1. I view ANY factory rifle as raw material. A few are really accurate out of the box, but most have to be tweaked (barrel bedding, action bedding, and handloads primarily) in order to realize their potential. Almost all can be made to shoot very, very well. My No. 1 RSI will do about 1.25" with its favorite load--but it is a full length stock with a steel endcap. So far, one shot is all I have needed wit this gun on any game animal I have pointed it at and decided to drop the hammer. Factory ammo now is very, very good, but still rifles have preferences. You have to find the right load (either by purchase or experimentation).

2. I hate to admit it, but I used to shoot a lot better when I was younger. On the other hand, I was shooting a lot more. I have started to noticed that fatigue is beginning to be an important factor for me. In the past, after a layoff of a couple of months, I would not shoot very well the first time back at the range, but on the next and subsequent weeks my shooting would improve. This is particularly true of heavier cartridges (e.g. 35 Whelen pushing a 250 gr. bullet at 2500. However, I now notice that longer strings are beginning to take their toll and I am getting a bit more sensitive to recoil with age. I noticed this when I spent an intense session (about 30 rounds in 3 shot groups in 45 minutes) with a new 243. Serious load tests go much better on the second and third trips to the range.

3. As one ages, one gets comfortable with their capabilities. However, one forgets what it took to get proficient in the first place and will not practice as much (while maintaining the illusion that the level of proficiency will be maintained--like riding a bike). I my own case, I find that it is just as true for shooting as it is for landing an airplane. I got good with my 270 after about 500 rounds at the range. (We won't go into how many landings it took for me to learn that properly, but it was over 1000). I recently saw a show (American Rifleman) on double rifles that made the point that if you want to be proficient with the heavies, you need to shoot 40 to 50 rounds per month and expect proficiency to occur at about 200 rounds. I think that this is likely to be close for most rifles.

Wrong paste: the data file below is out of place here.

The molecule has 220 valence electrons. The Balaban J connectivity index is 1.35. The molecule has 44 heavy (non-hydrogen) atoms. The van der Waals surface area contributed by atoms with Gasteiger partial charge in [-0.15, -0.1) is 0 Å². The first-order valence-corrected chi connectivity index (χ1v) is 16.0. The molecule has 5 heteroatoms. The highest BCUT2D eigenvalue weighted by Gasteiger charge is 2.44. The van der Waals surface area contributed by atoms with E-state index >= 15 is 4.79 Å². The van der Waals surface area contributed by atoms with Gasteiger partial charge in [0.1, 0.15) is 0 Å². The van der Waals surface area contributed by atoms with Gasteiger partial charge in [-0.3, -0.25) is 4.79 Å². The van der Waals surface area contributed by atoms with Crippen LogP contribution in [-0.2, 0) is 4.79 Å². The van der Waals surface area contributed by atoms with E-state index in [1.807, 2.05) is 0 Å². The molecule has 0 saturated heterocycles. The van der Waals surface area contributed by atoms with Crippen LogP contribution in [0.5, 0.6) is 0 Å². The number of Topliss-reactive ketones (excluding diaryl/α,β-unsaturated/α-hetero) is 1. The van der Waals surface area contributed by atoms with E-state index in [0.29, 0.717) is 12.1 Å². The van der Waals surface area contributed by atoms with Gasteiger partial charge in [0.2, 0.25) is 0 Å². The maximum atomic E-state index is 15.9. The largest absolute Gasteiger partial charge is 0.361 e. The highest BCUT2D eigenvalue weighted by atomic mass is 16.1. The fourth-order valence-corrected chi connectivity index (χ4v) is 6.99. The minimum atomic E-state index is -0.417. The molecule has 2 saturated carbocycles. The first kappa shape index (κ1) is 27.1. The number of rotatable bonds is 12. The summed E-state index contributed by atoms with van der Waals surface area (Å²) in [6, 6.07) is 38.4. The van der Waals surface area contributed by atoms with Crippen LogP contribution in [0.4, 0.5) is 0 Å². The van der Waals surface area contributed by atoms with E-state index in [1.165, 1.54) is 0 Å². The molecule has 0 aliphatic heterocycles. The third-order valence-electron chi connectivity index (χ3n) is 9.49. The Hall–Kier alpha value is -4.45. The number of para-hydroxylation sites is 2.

4. As your body gets older, your eyes get older, your joints get older, and you get a bit more sensitive to getting pounded when you touch off the 375 H&H. It happens, but I consider getting older to the alternative. All of these things affect your performance. I just have to live with it.

Dr T
July 16, 2010, 01:37 PM
"f Sako makes a hunting rifle I'd buy one of those..."

Sako has made hunting rifles for a very, very long time. My TRG in 300 Weatherby (old version, no longer in production) is one rifle that would print 1.25" out of the box with Remington factory ammo. It is not for sale...

http://www.sako.fi/

DoubleTapDrew
July 16, 2010, 01:47 PM
I think most manufacturers became more concerned with cranking out as many rifles as possible and many shifted production capacity to military pattern rifles so QC and attention to detail has likely taken a back seat.
The craftsmanship and pride doesn't seem to be there anymore, unless you are willing to shell out big $$ for custom rifles.

jmr40
July 16, 2010, 01:51 PM
No offense, but all 3 rifles you mention have long, well established reputations for mediocre accuracy. All of them are designed for light weight, ease of carrying or looks.

I have found that for the dollar you can get a much more accurate rifle for the money now than ever.

Smith&Wesson AR 15's are available now for $600 with a $100 rebate from Smith. I'll guarantee it will out shoot the Ruger Ranch Rifle. They have never been known for accuracy. Nothing new here.

Weatherby Vanguards are $400 and one of the most accurate rifles on the market. If you want a lightweight mountain rifle $500 will buy a Tikka that will shoot much better than the Remington and weigh less. Remington standard rifles are still as accurate as anything, but the mountain rifle was never intended to be a tack driver.

Nobody buys a mannlicher stocked rifle for the accuracy.

bhk
July 16, 2010, 02:45 PM
I don't own any Ruger centerfire rifles anymore, but all of them (aside from a couple of Mini-14s) were quite accurate. One of those was a mannlicker stocked 77 in .308 that would always shoot 1.5 inch groups and, interestly, maintained it's point of impact throughout the seasons. They all looked good and shot well - makes me wonder why I don't have them anymore.

Dustin
July 16, 2010, 03:17 PM
my 64 year old lee enfield smle can out shoot the ruger rifles mes228 mentioned.

aka108
July 16, 2010, 03:26 PM
I'm a little down on the new firearms so I simply don't buy any. The "old" ones I have will outlast me so I really don't have much interest in staying up with the newest items to hit the market. I quit even looking at the gun magazines.

Casefull
July 17, 2010, 01:04 AM
Ruger makes good revolvers and maybe the singleshot rifles. There bolt rifles suck for accuracy. I have lots of rem rifles and they are all very accurate...so are a lot of other brands. Not ruger though. You can float a barrel on a ruger and the accuracy will get worse.